Making of The Idiot

Dostoevsky left for Western Europe with his bride, Anna Grigoryevna Snitkina, on April 14, 1867 and lived in various cities until 1871. The Idiot was created during this period of his foreign residency. Dostoevsky made the first notebook entry toward a new novel that would be The Idiot on September 14 in Geneva; the novel was finished on January 17, 1869 in Florence.

Here is a summary of how The Idiot developed to be what we read today. This summary is an abstraction and reorganization of the first part of Chapter XV (pp. 334 - 348) of "Dostoevsky: his life and work" written by Konstantin Mochulsky and translated by Michael A. Minihan. We can observe two stages in Dostoevsky's work on The Idiot. The first produced a series of plans, underlying thoughts, character and plot sketches. Though they formed the platform for the next development and some of them maintained the remnance of their original forms in the final version of the novel, they were rejected on December 4, 1867. The second led directly to the writing of the novel. As we will see, the writing of The Idiot was characterized by numerous difficulties for the writer: struggle with a "premature thought" of depicting "a wholly beautiful individual," the birth and loss of his first daughter, and continuous attack of fits...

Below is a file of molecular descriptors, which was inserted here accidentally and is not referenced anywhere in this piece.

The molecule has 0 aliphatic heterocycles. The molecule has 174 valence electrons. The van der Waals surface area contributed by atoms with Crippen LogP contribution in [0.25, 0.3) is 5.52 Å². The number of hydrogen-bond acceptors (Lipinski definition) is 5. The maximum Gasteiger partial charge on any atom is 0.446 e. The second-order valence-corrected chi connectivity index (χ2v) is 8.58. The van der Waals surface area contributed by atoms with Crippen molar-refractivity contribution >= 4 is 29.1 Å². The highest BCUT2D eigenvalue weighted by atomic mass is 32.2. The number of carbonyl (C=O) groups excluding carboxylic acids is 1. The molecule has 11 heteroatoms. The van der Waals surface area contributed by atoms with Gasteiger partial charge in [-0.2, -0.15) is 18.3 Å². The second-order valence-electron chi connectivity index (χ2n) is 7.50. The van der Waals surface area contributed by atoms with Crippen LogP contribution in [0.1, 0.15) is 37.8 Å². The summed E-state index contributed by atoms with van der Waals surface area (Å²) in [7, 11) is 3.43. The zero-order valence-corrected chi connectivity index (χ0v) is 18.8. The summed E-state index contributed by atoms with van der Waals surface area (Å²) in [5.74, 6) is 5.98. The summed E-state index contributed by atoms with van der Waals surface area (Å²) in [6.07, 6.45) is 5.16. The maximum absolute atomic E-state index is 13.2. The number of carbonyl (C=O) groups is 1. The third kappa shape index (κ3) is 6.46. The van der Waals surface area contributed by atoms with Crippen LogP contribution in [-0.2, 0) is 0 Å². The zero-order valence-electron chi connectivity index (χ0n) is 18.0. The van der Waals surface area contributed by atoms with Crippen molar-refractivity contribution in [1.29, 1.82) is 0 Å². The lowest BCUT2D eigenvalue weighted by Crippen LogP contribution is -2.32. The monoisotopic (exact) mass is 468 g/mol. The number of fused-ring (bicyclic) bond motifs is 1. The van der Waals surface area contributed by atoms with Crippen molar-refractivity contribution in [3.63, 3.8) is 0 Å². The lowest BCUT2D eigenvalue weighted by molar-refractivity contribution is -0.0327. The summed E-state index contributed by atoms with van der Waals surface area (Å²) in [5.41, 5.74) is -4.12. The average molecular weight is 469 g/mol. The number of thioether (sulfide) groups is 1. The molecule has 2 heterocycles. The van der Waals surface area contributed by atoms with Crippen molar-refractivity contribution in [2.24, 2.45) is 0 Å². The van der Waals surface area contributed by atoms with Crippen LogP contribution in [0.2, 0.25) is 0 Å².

Stage 1

Aug 1867 letter to Maikov from Geneva
"I have a novel... there isn't much yet down in black and white"
Oct 1867 letter to Maikov
"I'm throwing myself full force into the novel..."
Jan 1868 letter to Maikov
"... but December 4th I tossed the lot to the devil."

Development of ideas for the first rejected version

1. Mignon and the Umetsky case
On the first page of notebook No. 3 that dates from September 14 to October 27 appears the name Mignon. There is substantial evidence to support that Dostoevsky conceived the new novel as a story of the Russian Mignon substantiated by the artistic dramatization of the story of Olga Umetskaya. Dostoevsky writes in the notebook: "The story of Mignon is exactly the same as the story of Olga Umetskaya." His then-newly-wed wife Anna Grigorevna Snitkina later writes: "I remember that in the winter of 1867 F. M. was interested in the details of the Umetsky trial, which had raised a great tumult at that time. He was interested to the point that he intended to make the heroine of the trial, Olga Umetskaya, the heroine of his new novel."